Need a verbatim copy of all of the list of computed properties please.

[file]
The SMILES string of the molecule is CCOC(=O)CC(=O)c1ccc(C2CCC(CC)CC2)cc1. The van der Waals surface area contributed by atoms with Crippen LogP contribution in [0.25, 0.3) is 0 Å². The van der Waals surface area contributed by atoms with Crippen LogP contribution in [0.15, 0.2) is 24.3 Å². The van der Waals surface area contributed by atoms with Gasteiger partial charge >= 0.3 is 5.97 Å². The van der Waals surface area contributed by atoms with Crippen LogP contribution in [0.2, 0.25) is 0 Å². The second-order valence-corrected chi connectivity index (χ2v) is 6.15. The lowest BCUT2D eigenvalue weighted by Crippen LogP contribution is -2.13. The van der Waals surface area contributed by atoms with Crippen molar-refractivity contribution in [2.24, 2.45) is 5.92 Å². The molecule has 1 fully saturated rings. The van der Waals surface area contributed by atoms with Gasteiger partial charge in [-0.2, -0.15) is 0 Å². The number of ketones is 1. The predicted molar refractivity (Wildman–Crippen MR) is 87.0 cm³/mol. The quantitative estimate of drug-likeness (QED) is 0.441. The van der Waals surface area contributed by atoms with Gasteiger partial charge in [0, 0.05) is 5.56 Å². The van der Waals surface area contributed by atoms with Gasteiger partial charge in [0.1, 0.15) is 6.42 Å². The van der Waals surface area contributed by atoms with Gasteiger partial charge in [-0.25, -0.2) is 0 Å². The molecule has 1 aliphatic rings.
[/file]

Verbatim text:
The SMILES string of the molecule is CCOC(=O)CC(=O)c1ccc(C2CCC(CC)CC2)cc1. The van der Waals surface area contributed by atoms with Crippen LogP contribution in [0.25, 0.3) is 0 Å². The van der Waals surface area contributed by atoms with Crippen LogP contribution in [0.15, 0.2) is 24.3 Å². The van der Waals surface area contributed by atoms with Gasteiger partial charge >= 0.3 is 5.97 Å². The van der Waals surface area contributed by atoms with Crippen LogP contribution in [0.2, 0.25) is 0 Å². The second-order valence-corrected chi connectivity index (χ2v) is 6.15. The lowest BCUT2D eigenvalue weighted by Crippen LogP contribution is -2.13. The van der Waals surface area contributed by atoms with Crippen molar-refractivity contribution in [2.24, 2.45) is 5.92 Å². The molecule has 1 fully saturated rings. The van der Waals surface area contributed by atoms with Gasteiger partial charge in [-0.2, -0.15) is 0 Å². The number of ketones is 1. The predicted molar refractivity (Wildman–Crippen MR) is 87.0 cm³/mol. The quantitative estimate of drug-likeness (QED) is 0.441. The van der Waals surface area contributed by atoms with Gasteiger partial charge in [0, 0.05) is 5.56 Å². The van der Waals surface area contributed by atoms with Gasteiger partial charge in [0.1, 0.15) is 6.42 Å². The van der Waals surface area contributed by atoms with Gasteiger partial charge in [-0.25, -0.2) is 0 Å². The molecule has 1 aliphatic rings.